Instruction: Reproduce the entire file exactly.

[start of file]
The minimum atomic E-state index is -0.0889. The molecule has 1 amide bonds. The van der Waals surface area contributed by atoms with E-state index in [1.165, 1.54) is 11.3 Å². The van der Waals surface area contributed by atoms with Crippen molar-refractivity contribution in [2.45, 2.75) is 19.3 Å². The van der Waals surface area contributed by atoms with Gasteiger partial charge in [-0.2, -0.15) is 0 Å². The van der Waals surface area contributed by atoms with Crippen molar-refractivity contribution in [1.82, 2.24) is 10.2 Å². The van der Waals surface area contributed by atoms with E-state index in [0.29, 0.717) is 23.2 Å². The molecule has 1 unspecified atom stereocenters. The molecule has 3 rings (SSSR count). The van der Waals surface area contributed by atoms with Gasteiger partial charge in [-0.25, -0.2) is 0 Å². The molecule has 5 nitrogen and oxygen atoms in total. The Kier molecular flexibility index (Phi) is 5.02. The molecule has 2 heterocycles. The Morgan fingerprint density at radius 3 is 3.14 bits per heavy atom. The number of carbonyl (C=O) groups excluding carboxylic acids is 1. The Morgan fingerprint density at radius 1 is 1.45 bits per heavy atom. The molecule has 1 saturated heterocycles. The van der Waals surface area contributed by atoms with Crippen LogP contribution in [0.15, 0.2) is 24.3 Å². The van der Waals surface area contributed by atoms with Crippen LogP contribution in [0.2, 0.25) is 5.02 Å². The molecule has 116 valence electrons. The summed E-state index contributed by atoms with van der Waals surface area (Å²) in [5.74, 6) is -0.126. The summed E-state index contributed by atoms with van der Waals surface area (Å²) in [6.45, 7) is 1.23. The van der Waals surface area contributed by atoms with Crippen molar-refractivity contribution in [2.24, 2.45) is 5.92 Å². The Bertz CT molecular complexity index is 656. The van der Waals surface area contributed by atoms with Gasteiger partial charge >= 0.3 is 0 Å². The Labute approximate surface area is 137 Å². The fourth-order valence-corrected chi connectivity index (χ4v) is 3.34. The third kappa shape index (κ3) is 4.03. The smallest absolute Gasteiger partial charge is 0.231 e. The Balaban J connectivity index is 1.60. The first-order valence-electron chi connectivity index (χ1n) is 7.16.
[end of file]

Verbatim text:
The minimum atomic E-state index is -0.0889. The molecule has 1 amide bonds. The van der Waals surface area contributed by atoms with E-state index in [1.165, 1.54) is 11.3 Å². The van der Waals surface area contributed by atoms with Crippen molar-refractivity contribution in [2.45, 2.75) is 19.3 Å². The van der Waals surface area contributed by atoms with Gasteiger partial charge in [-0.2, -0.15) is 0 Å². The van der Waals surface area contributed by atoms with Crippen molar-refractivity contribution in [1.82, 2.24) is 10.2 Å². The van der Waals surface area contributed by atoms with E-state index in [0.29, 0.717) is 23.2 Å². The molecule has 1 unspecified atom stereocenters. The molecule has 3 rings (SSSR count). The van der Waals surface area contributed by atoms with Gasteiger partial charge in [-0.25, -0.2) is 0 Å². The molecule has 5 nitrogen and oxygen atoms in total. The Kier molecular flexibility index (Phi) is 5.02. The molecule has 2 heterocycles. The Morgan fingerprint density at radius 3 is 3.14 bits per heavy atom. The number of carbonyl (C=O) groups excluding carboxylic acids is 1. The Morgan fingerprint density at radius 1 is 1.45 bits per heavy atom. The molecule has 1 saturated heterocycles. The van der Waals surface area contributed by atoms with Crippen LogP contribution in [0.15, 0.2) is 24.3 Å². The van der Waals surface area contributed by atoms with Crippen LogP contribution in [0.2, 0.25) is 5.02 Å². The molecule has 116 valence electrons. The summed E-state index contributed by atoms with van der Waals surface area (Å²) in [5.74, 6) is -0.126. The summed E-state index contributed by atoms with van der Waals surface area (Å²) in [6.45, 7) is 1.23. The van der Waals surface area contributed by atoms with Crippen molar-refractivity contribution in [2.24, 2.45) is 5.92 Å². The Bertz CT molecular complexity index is 656. The van der Waals surface area contributed by atoms with Gasteiger partial charge >= 0.3 is 0 Å². The Labute approximate surface area is 137 Å². The fourth-order valence-corrected chi connectivity index (χ4v) is 3.34. The third kappa shape index (κ3) is 4.03. The smallest absolute Gasteiger partial charge is 0.231 e. The Balaban J connectivity index is 1.60. The first-order valence-electron chi connectivity index (χ1n) is 7.16.